Jake Worth

I'm learning Elixir, and today as an exercise, I was challenged to recreate Enum.sum using recursion.

For those new to the language, Enum.sum iterates over a list and returns the sum. Here's an example:

iex(0)> Enum.sum([1,2,3,4,5])
15

Here is my implementation:

defmodule MyList do
  @moduledoc """
  Defines the list struct and functions.
  """

  @doc """
  Add all the items in a list together.
  """
  def sum(list) do
    sum(list, 0)
  end

  defp sum([], count) do
    count
  end

  defp sum([h|t], count) do
    sum(t, count + h)
  end
end

And the execution:

iex(1)> MyList.sum([1,2,3,4,5])
15

Explanation

Elixir doesn't have loops, so sum must be written using recursion. When MyList.sum([1,2,3,4,5] is called, here's what happens.

On the first call, the argument is a non-empty list, so the first (public) sum function is invoked. This calls sum again, with a count of 0 as an argument.

On the second call, the argument is a non-empty list plus a count, so the last (private) sum function is invoked. Here's where the recursion happens. This function calls itself with the tail (indexes 1 to -1) of the list, and adds the head of the list to the count.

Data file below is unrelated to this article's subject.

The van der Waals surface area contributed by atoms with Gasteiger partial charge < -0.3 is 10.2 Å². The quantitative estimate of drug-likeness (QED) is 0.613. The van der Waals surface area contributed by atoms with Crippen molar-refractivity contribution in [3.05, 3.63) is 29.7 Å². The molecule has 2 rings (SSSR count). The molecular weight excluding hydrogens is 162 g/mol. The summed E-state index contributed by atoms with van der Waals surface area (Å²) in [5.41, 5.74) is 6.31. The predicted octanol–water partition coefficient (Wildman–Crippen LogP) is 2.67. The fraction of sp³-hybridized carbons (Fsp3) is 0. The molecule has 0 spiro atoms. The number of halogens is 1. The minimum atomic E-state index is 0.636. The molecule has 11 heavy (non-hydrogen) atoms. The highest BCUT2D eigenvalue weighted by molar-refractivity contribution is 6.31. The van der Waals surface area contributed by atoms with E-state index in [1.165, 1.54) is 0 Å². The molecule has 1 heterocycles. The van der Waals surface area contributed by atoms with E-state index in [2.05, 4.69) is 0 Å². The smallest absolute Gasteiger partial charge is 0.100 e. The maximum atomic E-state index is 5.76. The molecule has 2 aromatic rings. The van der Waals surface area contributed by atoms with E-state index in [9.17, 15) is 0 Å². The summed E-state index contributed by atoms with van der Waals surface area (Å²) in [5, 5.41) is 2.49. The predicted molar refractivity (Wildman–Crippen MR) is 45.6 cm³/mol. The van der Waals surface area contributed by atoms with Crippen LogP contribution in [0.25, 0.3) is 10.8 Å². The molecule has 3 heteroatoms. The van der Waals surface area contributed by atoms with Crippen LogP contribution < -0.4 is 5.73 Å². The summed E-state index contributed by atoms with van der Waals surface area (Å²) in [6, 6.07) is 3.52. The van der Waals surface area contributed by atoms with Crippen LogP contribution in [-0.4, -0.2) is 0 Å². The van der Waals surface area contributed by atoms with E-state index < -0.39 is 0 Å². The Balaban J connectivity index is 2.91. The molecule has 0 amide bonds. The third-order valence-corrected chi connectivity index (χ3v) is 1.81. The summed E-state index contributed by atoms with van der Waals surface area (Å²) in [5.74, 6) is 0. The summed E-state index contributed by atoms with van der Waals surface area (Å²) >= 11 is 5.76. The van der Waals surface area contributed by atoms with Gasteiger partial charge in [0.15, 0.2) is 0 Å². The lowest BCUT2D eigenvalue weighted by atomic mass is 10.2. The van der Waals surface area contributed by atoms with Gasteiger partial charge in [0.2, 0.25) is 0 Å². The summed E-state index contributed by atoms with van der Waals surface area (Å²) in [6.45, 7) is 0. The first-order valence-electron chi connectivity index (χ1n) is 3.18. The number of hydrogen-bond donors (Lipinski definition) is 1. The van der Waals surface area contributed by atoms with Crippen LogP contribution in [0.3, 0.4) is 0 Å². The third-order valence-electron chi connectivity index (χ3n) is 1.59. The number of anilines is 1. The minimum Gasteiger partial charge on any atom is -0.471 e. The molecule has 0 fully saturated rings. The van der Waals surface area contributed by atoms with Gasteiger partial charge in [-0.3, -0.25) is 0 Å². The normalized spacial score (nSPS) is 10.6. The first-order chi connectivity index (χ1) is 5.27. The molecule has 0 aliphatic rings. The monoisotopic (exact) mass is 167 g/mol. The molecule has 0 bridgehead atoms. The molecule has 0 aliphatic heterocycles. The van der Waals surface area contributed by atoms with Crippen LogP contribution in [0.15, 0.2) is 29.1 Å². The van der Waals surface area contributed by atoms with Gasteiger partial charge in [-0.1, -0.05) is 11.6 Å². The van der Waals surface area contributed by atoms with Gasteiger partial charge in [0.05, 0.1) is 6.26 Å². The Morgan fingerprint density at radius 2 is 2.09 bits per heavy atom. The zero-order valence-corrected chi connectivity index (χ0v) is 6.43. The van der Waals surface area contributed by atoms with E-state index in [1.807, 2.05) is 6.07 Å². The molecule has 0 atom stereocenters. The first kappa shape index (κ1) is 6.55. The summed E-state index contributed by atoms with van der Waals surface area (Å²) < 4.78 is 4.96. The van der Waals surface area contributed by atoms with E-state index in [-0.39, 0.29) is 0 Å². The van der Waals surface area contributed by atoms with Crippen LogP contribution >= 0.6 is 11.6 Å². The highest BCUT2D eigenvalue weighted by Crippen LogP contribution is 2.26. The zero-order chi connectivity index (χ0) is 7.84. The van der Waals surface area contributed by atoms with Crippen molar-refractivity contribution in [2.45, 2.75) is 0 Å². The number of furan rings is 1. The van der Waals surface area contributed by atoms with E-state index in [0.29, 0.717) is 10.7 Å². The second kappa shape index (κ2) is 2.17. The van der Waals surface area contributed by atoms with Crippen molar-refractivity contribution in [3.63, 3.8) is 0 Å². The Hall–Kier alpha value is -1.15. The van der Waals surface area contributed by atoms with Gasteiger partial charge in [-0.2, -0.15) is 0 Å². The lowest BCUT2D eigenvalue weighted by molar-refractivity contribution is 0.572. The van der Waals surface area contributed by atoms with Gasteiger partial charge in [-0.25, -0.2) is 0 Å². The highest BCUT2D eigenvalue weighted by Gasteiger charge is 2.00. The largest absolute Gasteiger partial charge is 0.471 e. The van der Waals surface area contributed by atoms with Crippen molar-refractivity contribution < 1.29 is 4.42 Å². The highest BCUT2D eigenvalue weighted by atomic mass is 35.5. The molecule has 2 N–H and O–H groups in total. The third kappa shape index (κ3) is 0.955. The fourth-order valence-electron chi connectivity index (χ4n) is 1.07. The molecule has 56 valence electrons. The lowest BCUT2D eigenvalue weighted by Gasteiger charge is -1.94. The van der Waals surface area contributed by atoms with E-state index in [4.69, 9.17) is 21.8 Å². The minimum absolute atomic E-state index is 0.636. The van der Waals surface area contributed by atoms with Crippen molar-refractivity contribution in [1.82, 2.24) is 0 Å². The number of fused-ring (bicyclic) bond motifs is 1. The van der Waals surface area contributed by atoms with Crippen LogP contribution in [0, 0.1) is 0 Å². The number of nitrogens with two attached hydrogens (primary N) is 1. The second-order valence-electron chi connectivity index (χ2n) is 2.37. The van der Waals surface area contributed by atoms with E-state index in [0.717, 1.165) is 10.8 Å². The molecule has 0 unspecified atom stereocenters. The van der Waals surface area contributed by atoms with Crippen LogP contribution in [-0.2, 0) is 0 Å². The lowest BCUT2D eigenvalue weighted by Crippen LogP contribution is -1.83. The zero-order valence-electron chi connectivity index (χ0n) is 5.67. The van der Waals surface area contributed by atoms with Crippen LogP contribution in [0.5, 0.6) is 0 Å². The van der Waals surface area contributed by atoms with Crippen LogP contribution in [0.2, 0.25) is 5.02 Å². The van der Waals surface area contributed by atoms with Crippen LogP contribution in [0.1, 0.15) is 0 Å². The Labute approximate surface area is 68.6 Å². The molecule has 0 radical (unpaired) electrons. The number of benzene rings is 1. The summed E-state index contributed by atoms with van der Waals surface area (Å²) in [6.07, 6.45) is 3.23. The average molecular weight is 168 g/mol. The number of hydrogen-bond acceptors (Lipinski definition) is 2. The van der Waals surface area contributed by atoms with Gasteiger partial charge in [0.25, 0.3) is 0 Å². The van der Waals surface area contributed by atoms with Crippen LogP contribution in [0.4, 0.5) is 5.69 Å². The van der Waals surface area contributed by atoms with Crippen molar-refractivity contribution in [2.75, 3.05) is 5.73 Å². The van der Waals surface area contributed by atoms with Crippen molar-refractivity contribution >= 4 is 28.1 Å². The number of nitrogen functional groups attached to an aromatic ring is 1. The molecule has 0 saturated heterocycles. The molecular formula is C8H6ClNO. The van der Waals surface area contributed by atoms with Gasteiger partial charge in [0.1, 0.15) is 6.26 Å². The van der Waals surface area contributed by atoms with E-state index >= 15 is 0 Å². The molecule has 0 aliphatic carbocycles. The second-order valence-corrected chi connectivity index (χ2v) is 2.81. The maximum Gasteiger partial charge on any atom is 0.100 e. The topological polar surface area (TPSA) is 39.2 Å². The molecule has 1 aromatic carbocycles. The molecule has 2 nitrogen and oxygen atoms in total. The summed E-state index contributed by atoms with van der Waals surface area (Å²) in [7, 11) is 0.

This recursion continues until the list is empty, when the second (private) sum method is called. This method just returns the count.

A nice side effect of this implementation is that MyList.sum([]) returns zero, just like Enum.sum([]).

http://elixir-lang.org/docs/stable/elixir/Enum.html

Thanks to Josh Branchaud for pointing out some optimizations I have included in this example.

Jun 30, 2016

Hi! I'm Jake Worth, a developer at Hashrocket, based in Chicago. I co-organize Vim Chicago. Read my blog, learn about my work, follow me on Twitter and Github, get in touch.